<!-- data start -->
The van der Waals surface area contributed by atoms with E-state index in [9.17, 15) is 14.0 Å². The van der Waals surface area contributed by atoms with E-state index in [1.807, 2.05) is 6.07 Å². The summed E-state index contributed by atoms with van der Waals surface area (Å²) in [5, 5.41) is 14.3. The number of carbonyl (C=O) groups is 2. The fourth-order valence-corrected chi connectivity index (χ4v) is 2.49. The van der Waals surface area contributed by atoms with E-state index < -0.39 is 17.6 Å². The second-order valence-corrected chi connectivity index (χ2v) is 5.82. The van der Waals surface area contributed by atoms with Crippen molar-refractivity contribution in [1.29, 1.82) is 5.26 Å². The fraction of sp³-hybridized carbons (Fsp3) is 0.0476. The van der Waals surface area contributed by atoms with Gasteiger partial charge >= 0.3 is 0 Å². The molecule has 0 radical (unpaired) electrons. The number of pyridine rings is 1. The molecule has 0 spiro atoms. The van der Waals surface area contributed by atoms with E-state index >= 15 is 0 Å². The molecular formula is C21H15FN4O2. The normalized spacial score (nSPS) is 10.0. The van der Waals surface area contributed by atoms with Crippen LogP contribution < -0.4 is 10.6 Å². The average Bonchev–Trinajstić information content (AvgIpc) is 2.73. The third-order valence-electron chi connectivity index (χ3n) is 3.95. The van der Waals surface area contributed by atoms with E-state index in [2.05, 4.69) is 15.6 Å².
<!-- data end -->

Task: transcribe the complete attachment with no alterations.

The van der Waals surface area contributed by atoms with E-state index in [9.17, 15) is 14.0 Å². The van der Waals surface area contributed by atoms with E-state index in [1.807, 2.05) is 6.07 Å². The summed E-state index contributed by atoms with van der Waals surface area (Å²) in [5, 5.41) is 14.3. The number of carbonyl (C=O) groups is 2. The fourth-order valence-corrected chi connectivity index (χ4v) is 2.49. The van der Waals surface area contributed by atoms with E-state index < -0.39 is 17.6 Å². The second-order valence-corrected chi connectivity index (χ2v) is 5.82. The van der Waals surface area contributed by atoms with Crippen molar-refractivity contribution in [1.29, 1.82) is 5.26 Å². The fraction of sp³-hybridized carbons (Fsp3) is 0.0476. The van der Waals surface area contributed by atoms with Gasteiger partial charge >= 0.3 is 0 Å². The molecule has 0 radical (unpaired) electrons. The number of pyridine rings is 1. The molecule has 0 spiro atoms. The van der Waals surface area contributed by atoms with E-state index >= 15 is 0 Å². The molecular formula is C21H15FN4O2. The normalized spacial score (nSPS) is 10.0. The van der Waals surface area contributed by atoms with Crippen LogP contribution < -0.4 is 10.6 Å². The average Bonchev–Trinajstić information content (AvgIpc) is 2.73. The third-order valence-electron chi connectivity index (χ3n) is 3.95. The van der Waals surface area contributed by atoms with E-state index in [2.05, 4.69) is 15.6 Å².